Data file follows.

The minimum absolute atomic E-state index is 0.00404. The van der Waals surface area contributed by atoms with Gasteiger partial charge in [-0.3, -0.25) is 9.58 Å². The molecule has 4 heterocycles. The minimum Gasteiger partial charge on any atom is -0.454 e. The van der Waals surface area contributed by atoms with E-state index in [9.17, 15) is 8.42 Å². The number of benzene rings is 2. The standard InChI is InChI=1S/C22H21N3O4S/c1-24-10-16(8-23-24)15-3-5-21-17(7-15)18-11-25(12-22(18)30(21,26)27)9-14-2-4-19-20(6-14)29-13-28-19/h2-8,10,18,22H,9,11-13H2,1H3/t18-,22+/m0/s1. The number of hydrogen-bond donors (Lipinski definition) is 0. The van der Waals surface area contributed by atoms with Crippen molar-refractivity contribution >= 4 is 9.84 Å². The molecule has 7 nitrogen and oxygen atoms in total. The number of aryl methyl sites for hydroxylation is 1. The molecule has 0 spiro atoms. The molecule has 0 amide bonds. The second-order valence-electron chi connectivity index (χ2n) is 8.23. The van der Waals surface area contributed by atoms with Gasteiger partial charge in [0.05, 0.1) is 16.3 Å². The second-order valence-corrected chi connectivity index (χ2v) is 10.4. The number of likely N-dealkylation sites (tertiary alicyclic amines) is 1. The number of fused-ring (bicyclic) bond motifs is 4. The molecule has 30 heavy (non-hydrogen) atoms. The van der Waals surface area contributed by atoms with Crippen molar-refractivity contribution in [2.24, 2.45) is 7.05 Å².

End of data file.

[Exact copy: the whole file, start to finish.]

The minimum absolute atomic E-state index is 0.00404. The van der Waals surface area contributed by atoms with Gasteiger partial charge in [-0.3, -0.25) is 9.58 Å². The molecule has 4 heterocycles. The minimum Gasteiger partial charge on any atom is -0.454 e. The van der Waals surface area contributed by atoms with E-state index in [9.17, 15) is 8.42 Å². The number of benzene rings is 2. The standard InChI is InChI=1S/C22H21N3O4S/c1-24-10-16(8-23-24)15-3-5-21-17(7-15)18-11-25(12-22(18)30(21,26)27)9-14-2-4-19-20(6-14)29-13-28-19/h2-8,10,18,22H,9,11-13H2,1H3/t18-,22+/m0/s1. The number of hydrogen-bond donors (Lipinski definition) is 0. The van der Waals surface area contributed by atoms with Crippen molar-refractivity contribution >= 4 is 9.84 Å². The molecule has 7 nitrogen and oxygen atoms in total. The number of aryl methyl sites for hydroxylation is 1. The molecule has 0 spiro atoms. The molecule has 0 amide bonds. The second-order valence-electron chi connectivity index (χ2n) is 8.23. The van der Waals surface area contributed by atoms with Gasteiger partial charge in [0.05, 0.1) is 16.3 Å². The second-order valence-corrected chi connectivity index (χ2v) is 10.4. The number of likely N-dealkylation sites (tertiary alicyclic amines) is 1. The number of fused-ring (bicyclic) bond motifs is 4. The molecule has 30 heavy (non-hydrogen) atoms. The van der Waals surface area contributed by atoms with Crippen molar-refractivity contribution in [2.24, 2.45) is 7.05 Å².